Anand didn't even write this article... :p And phones are increasingly used for more and more things where accuracy can matter, dunno why you'd want to give manufacturers a pass on it, specially with phones being most people's primary camera. Reply
  • Alexey291 - Saturday, July 26, 2014 - link

    I meant anand as in anandtech collectively. But yeah I'll be clearer on that in the future :P (if I remember to be :P)

    Generally its not a matter of giving a pass its a matter of "meh who cares".

    As for photography people mentioned above. Whenever I walk around on my hiking trips I am always torn between extra weight + space that a decent camera would require vs terrible quality that phone cameras provide.

    Because whatever the screen colours - the camera that takes the photos is still shit. And besides the primary camera if any of those dumb stats are to be believed is the front one. You know... the 2mp selfie cam :/
    Reply
  • Streamlined - Saturday, July 26, 2014 - link

    Good point. Some people are always making excuses for mediocrity. Reply
  • Alexey291 - Sunday, July 27, 2014 - link

    People above are making excuses for poor quality (of a phone camera) and you're going to pick on me prefering BETTER LOOKING colours to low contrast and washed out crap that "perfect colour representation" offers.

    Welp
    Reply
  • Streamlined - Sunday, July 27, 2014 - link

    Because over saturated colors is to cameras what Beats headphones are to audio. Poor quality. Those crappy phone screens will lead to printing crappy photos. And if you think EVERY SMARTPHONE is poor quality than you are insane. Reply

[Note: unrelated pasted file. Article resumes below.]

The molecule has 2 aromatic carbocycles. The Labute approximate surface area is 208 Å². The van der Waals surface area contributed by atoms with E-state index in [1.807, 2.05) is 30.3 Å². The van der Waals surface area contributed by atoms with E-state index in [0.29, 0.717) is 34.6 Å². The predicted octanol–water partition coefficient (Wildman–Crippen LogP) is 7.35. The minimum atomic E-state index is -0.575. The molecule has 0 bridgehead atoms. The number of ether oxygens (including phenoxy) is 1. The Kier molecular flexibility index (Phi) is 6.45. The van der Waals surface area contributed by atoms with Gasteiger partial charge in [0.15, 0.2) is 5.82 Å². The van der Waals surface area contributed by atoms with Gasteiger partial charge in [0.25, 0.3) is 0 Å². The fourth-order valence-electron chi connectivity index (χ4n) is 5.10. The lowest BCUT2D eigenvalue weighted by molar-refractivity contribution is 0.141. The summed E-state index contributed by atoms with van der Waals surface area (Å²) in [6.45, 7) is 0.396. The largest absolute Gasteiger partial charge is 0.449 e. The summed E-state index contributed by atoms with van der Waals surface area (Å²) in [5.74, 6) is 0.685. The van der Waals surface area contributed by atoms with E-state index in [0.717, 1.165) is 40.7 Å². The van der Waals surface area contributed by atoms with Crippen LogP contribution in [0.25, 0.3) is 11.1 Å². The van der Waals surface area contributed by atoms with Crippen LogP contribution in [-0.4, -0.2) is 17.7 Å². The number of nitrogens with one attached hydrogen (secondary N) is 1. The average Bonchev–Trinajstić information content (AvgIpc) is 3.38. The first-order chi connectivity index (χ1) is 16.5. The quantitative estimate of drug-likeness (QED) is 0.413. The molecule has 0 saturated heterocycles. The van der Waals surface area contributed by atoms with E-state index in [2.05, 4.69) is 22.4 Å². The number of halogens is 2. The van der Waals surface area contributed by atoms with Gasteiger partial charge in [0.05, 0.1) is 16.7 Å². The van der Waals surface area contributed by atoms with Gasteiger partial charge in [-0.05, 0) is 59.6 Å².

• Alexey291 - Sunday, July 27, 2014 - link

    So oversaturated colours on a screen will changed how you take a shot on your 2.1mp selfie cam? Really? Even your 8 (or 13) mp camera on the back still holds a tiny lens and never catches any colour or light. And then you look at your screen on your phone and shrug because whatever you have taken looks ok on a small screen. And will look like shit on a big one.

    As for "all smartphones have crap cameras". Sorry to break it to you. But they do.

    Do all smartphones have crap screens? Nope. Some have ugly "perfect rgb colours" and some have pretty overblown contrasts and colour ranges.

    And if you print your smartphone photos I have nothing but pity for your wasted cash.

    That's pretty much all there's to it.
    Reply
  • HangFire - Saturday, July 26, 2014 - link

    Objective testing is necessary because certain ardent brand fans accept and believe whatever they hear about their phone and cannot believe they can be inferior in any respect. I once tried to explain the pixel density on my M7 far exceeded the, um, other phone in question and was met with complete denial. D'oh it's a 1080p display. At least links articles like this can be emailed after the conversation for the coup de grace. Reply
  • sonci - Saturday, July 26, 2014 - link

    What's the point of this review, my Galaxy S died a long time ago,
    anyway since I got my iPhone I stopped looking for smartphones,
    Reply
  • mkozakewich - Sunday, July 27, 2014 - link

    Sorry! You should email them with your newest model, and they'll hop right to reviewing it. I'm sure if they knew your Galaxy S died, they wouldn't have bothered writing you this personalized review. Reply